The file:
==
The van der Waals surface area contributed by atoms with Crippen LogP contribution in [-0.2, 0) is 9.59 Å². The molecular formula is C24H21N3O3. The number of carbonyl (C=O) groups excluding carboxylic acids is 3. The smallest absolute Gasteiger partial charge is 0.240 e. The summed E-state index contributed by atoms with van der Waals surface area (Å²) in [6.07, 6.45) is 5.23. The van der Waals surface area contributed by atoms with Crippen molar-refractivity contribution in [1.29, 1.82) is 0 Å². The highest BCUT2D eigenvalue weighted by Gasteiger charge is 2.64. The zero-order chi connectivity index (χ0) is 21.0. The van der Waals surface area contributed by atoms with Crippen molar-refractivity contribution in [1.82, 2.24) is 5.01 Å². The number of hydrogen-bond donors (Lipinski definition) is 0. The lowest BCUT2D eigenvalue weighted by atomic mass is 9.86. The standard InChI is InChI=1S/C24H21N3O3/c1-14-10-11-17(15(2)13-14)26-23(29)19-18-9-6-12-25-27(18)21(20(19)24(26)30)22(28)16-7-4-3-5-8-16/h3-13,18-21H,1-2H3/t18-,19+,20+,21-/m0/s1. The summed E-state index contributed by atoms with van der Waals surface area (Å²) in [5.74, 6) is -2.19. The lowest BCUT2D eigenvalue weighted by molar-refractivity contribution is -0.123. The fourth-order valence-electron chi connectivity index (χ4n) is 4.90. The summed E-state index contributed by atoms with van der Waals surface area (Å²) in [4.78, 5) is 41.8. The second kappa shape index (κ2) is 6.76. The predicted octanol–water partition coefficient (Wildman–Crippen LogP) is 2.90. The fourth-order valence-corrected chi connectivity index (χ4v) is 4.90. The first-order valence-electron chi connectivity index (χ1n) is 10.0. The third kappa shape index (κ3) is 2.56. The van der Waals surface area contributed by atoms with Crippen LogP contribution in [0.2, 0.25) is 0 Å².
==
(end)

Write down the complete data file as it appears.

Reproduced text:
The van der Waals surface area contributed by atoms with Crippen LogP contribution in [-0.2, 0) is 9.59 Å². The molecular formula is C24H21N3O3. The number of carbonyl (C=O) groups excluding carboxylic acids is 3. The smallest absolute Gasteiger partial charge is 0.240 e. The summed E-state index contributed by atoms with van der Waals surface area (Å²) in [6.07, 6.45) is 5.23. The van der Waals surface area contributed by atoms with Crippen molar-refractivity contribution in [1.29, 1.82) is 0 Å². The highest BCUT2D eigenvalue weighted by Gasteiger charge is 2.64. The zero-order chi connectivity index (χ0) is 21.0. The van der Waals surface area contributed by atoms with Crippen molar-refractivity contribution in [1.82, 2.24) is 5.01 Å². The number of hydrogen-bond donors (Lipinski definition) is 0. The lowest BCUT2D eigenvalue weighted by atomic mass is 9.86. The standard InChI is InChI=1S/C24H21N3O3/c1-14-10-11-17(15(2)13-14)26-23(29)19-18-9-6-12-25-27(18)21(20(19)24(26)30)22(28)16-7-4-3-5-8-16/h3-13,18-21H,1-2H3/t18-,19+,20+,21-/m0/s1. The summed E-state index contributed by atoms with van der Waals surface area (Å²) in [5.74, 6) is -2.19. The lowest BCUT2D eigenvalue weighted by molar-refractivity contribution is -0.123. The fourth-order valence-electron chi connectivity index (χ4n) is 4.90. The summed E-state index contributed by atoms with van der Waals surface area (Å²) in [4.78, 5) is 41.8. The second kappa shape index (κ2) is 6.76. The predicted octanol–water partition coefficient (Wildman–Crippen LogP) is 2.90. The fourth-order valence-corrected chi connectivity index (χ4v) is 4.90. The first-order valence-electron chi connectivity index (χ1n) is 10.0. The third kappa shape index (κ3) is 2.56. The van der Waals surface area contributed by atoms with Crippen LogP contribution in [0.2, 0.25) is 0 Å².